The main thing, Threlfall stresses, is that in his business one has to remain flexible. "Was it Tennessee Williams who said, 'Not to change is to die'? Anyway, he's dead, so he can't sue! It's more difficult to change as you get older you're more set in your ways. But as an actor, you have to be able to tap into openness and vulnerability the qualities that help me to play Frank and Will in Housewife, 49." Threlfall will be reunited with Wood when she reads his debut radio play, Stupid Cupid, on Radio 4 on Valentine's Day next year.



The actor's rather off-kilter perspective on things can also benefit his work. "I'm certainly not insane, but I am a bit surreal. Mike Leigh said that of me. I'm drawn to different ways of looking at the world. I love people who do that like Dali, or Billy Connolly, or some bloke you meet in a pub in Belfast. Those people can give you a different slant on the world."



So, Frank apart, what does the future hold? Threlfall is devoting more time to his role as an ambassador for Save the Children, one of the charities this newspaper is supporting in its Christmas Appeal. "In February, I went to Ethiopia to see a health centre set up by Save the Children, and it was quite a salutary experience," he says. "My parents used to say, 'Remember there are children starving in Africa.' They were right there are. I've seen them and it's very upsetting.



"I just have to close my eyes and I can still see the orphan kid I met who has to limp for miles and miles to get to the health centre. But the money goes such a long way in Africa; just 1,700 will supply a medical centre with drugs for six months. Having got a profile as Frank, this is the only way I'm interested in using it."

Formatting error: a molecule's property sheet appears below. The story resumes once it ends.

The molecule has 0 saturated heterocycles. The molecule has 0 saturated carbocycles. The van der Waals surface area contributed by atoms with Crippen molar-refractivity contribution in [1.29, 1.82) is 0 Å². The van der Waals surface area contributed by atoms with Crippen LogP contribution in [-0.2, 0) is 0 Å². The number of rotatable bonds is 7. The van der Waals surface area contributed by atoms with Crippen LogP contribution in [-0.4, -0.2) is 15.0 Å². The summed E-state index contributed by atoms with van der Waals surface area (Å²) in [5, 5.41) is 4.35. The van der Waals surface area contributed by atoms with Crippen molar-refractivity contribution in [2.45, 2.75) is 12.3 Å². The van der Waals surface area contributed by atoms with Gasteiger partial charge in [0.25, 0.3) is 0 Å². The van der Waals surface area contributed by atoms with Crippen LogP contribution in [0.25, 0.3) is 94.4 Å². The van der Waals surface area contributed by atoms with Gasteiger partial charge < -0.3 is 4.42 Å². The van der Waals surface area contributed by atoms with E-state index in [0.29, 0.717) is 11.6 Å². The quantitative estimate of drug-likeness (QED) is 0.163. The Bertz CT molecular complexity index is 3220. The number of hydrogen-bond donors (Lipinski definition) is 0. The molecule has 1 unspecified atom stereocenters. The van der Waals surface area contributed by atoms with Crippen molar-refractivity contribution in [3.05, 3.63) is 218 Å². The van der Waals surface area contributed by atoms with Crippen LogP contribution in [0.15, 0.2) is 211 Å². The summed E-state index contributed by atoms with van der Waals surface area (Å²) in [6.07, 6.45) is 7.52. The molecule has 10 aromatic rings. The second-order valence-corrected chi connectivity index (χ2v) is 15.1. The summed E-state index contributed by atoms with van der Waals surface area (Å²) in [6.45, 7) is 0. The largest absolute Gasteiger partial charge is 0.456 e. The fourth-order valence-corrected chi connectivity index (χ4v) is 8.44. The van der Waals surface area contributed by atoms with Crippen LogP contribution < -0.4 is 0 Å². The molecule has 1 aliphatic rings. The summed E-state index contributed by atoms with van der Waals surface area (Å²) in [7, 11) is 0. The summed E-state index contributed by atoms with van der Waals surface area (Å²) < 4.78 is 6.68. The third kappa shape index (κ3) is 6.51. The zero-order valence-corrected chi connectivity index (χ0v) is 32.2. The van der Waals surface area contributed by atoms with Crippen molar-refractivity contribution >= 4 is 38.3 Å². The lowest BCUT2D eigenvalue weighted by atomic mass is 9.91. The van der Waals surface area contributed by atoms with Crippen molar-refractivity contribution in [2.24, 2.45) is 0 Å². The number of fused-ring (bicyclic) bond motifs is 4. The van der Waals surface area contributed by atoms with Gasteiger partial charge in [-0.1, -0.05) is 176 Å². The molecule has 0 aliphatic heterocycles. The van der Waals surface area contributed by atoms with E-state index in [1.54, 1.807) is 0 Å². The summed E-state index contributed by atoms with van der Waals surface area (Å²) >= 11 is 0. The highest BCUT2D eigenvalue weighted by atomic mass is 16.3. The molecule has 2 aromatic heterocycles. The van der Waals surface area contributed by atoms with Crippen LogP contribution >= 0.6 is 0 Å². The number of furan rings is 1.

On the professional front, Threlfall is hoping to work more behind the camera. He has directed four episodes in the new series of Shameless. "I love bossing people around," he jokes. "No, what I really love is the chance to connect in different ways with all the departments on a drama.



"It's also a big help that I can understand what the actors are going through. I'm very straight with them. On a long-running show, you get the opportunity as director to say, 'You know that thing you do? Don't do it!' I like to be surprised by people." But it can be hard to direct himself. "You do feel like a split personality, but it's manageable. Sometimes I have to say to myself, 'Get better. Your energy's low.'"



Shameless has already been commissioned for a sixth series (to transmit in 2009), and Threlfall feels there are plenty of new places to which the creative team can take the characters. "Paul and I have had meetings about it, and we've got a tremendous amount of ideas for the next series. I'm still really passionate about it."



Threlfall shows the same relish for everything he does. "Before Shameless, I had a couple of years where things were a bit tough. I couldn't give it away. You see some bloody actors moaning about everything. But I know many fine actors are not working, so you'll never hear me complaining.



"I love going to work. When that dwindles, I will go and do something else. I have signed on for another year doing Shameless, but I won't be doing much until April. That will give me time with the family, who think at the moment that I've gone missing in a canoe off the coast of Hartlepool! 'Who are you?' 'I'm your father. I've been in Manchester for seven months and had amnesia!'



"I'm really lucky. This work floats my boat. I'm allowed to dress up and pretend to be someone else as thoroughly as I can. I love it. Fill your boots, I say. To the tables, everybody, and stuff yourselves!"



The fifth series of 'Shameless' starts at 10.10pm on Channel 4 on New Year's Day



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Capricorn:

Your dry humour will be very popular. It's always difficult bringing a large group of people together. Everybody feels like they are walking on eggshells. After cracking a few jokes, you'll put the group at ease. Resist the temptation to make fun of relatives, especially the more sensitive members of the group. Nobody likes feeling singled out. Watching a light hearted comedy can also be a great way to generate a festive atmosphere. This is a time when people can put their differences aside.More